Good Practices Framework on Gender Analysis
Undertaking Gender Analysis: Framework Components
The characteristics and dynamics of gender crosscut all arenas of life. This guide serves as a starting point for teams to identify and explore key gender questions in light of programmatic priorities, resources available and time.
This framework outlines three key phases of gender analysis to explore gender dynamics from broader to local contexts:
A. Preliminary Foundations: the broader context in which to ground our understanding of gender relations.
B. Core Areas of Inquiry for Gender Analysis: key issue areas to probe for a deeper understanding of the characteristics and conditions of gender relations. Each area of inquiry cuts across CARE’s women’s empowerment domains of: agency, structures and relations.
C. Prioritizing Practical and Strategic Gender Issues: the identification of key strategic gender issues and practical rights that emerge from a gender analysis. In this phase of analysis, programmers should examine both the key immediate rights that affect women’s and men's conditions (practical rights) as well as the needed transformation in structures and relations to pursue gender equality (strategic interests).
Across each phase of analysis, teams should consider the following:
- Gender norms change across time – How have values, norms and expectations around gender changed over the decades (positively and negatively) and what influences led to these changes?
- Individuals experience life differently at different ages and life stages – How do different age groups (younger children, adolescents, adults and elderly) as well as marital status (unmarried, married, widowed, separated, divorced) experience gender and power issues differently?
- Individuals maintain multiple roles and relationships (for example, as sexual partners, household and clan members, citizens of a broader community, economic actors, etc.).
Your gender analysis may be a combination of primary and/or secondary research.
Practical Considerations: Parameters and Preparation
Shaping the scope and methods of any study are a number of key parameters:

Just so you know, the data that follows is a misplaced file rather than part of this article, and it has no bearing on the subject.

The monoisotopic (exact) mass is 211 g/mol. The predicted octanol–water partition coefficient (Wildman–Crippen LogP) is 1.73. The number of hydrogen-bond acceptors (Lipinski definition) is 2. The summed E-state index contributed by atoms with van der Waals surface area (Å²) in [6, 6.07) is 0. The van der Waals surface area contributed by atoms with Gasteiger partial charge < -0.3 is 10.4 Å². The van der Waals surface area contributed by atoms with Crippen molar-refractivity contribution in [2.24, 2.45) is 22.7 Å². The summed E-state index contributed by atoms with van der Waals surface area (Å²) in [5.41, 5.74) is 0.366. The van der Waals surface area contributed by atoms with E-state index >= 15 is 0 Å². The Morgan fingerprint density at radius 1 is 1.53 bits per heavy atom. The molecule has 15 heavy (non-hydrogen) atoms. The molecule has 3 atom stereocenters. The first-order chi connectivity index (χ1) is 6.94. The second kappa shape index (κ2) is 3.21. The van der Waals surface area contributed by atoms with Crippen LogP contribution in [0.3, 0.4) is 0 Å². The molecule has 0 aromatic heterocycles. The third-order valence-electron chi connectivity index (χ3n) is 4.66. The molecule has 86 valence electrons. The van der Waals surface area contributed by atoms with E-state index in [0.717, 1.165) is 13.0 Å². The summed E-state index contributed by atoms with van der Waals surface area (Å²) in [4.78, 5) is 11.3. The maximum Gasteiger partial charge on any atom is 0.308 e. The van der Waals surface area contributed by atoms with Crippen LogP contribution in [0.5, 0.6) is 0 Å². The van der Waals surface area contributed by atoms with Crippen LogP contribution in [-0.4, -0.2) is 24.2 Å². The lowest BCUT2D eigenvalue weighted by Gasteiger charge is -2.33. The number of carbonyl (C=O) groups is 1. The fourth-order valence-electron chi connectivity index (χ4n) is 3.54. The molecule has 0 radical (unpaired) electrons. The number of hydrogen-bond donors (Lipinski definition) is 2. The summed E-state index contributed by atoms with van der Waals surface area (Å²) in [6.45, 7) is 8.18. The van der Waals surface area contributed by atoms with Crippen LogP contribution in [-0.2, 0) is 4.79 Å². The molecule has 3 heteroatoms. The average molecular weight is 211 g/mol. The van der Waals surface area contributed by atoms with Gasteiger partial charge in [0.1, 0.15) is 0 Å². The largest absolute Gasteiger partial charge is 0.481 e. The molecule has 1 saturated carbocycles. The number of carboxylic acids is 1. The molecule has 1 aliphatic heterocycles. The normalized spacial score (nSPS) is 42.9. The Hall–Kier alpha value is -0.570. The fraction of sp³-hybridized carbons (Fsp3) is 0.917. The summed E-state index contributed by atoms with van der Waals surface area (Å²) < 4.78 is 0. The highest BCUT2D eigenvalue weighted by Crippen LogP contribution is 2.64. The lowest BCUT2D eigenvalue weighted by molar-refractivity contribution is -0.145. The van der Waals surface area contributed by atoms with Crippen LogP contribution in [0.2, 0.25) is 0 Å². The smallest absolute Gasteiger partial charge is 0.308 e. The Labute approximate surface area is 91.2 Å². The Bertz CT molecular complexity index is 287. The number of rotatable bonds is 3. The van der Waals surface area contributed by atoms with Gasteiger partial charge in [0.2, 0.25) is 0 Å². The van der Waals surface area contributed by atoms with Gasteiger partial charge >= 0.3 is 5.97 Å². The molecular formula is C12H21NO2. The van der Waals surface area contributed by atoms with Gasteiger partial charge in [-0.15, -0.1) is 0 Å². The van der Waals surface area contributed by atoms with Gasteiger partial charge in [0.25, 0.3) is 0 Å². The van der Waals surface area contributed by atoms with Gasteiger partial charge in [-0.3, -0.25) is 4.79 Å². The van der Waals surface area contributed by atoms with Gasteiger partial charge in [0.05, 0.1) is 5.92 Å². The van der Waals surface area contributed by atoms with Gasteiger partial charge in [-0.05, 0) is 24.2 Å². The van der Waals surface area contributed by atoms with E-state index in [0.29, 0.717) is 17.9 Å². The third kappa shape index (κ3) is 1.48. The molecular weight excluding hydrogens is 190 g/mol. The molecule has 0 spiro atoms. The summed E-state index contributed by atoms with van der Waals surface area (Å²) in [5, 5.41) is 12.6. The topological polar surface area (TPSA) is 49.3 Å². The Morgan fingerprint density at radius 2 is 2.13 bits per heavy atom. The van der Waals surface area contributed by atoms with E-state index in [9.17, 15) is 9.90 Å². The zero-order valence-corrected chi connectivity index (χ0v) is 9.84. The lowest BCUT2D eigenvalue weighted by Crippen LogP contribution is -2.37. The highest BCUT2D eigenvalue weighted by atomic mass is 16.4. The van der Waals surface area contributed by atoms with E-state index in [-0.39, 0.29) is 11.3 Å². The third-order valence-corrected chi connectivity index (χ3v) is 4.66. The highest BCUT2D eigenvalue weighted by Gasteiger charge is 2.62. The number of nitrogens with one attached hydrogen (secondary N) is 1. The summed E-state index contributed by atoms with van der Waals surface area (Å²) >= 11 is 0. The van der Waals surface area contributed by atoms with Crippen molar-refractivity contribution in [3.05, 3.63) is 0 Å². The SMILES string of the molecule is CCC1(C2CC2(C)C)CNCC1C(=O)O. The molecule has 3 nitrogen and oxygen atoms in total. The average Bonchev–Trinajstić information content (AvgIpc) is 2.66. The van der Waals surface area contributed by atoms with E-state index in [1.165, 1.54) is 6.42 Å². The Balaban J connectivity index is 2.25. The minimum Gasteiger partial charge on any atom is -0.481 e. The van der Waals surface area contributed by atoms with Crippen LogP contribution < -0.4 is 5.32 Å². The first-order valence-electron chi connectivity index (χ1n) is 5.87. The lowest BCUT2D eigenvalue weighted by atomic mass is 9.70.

- Scope (Projects versus Programs): Is the study intended for long-term programming or specific to a project/initiative? The scope of the gender analysis should be tailored to the size and complexity of the project or program.
- For a project/initiative, the analysis may have a narrower focus, and focus on specific sector-related exercises.
- For a long-term program, the gender analysis may be more detailed and comprehensive.
- Resources: The depth and breadth of a study will be influenced by other factors, including: time available, project/program budget, as well as human resources. A CO may want to partner with a research institution or university for joint learning and analysis.
Timing: Ideally, gender analysis will inform programmatic design. In some instances, however, gender analysis will be conducted after the design phase due to time constraints or other factors.
- Emergency response: In an emergency context, it may not be feasible to touch on all aspects of the framework in analyzing gender. In these situations, please reference the Rapid Gender Analysis Tool for a checklist of questions related to gender in humanitarian contexts.
Careful preparation is absolutely essential to ensure that CARE works ethically and in line with its principles throughout this work. In designing analysis, careful consideration must be given to risk analysis and ethical considerations:
- What are potential risks to participants or community members linked to this study? How can we ensure that we “Do No Harm”?
- How can we ensure accountability, and promote empowerment and learning of participants as well as CARE staff and partners through the analysis process?
- How can we ensure that we work sensitively and respectfully within communities?
Time and coaching must also be dedicated to support teams to build key skills for gender analysis:
- Gender equity and diversity sensitivity: Build awareness, sensitivity and tolerance among staff and partners around gender, equity and diversity in our own lives and work, to enable critical reflection and analysis of the situations where we work.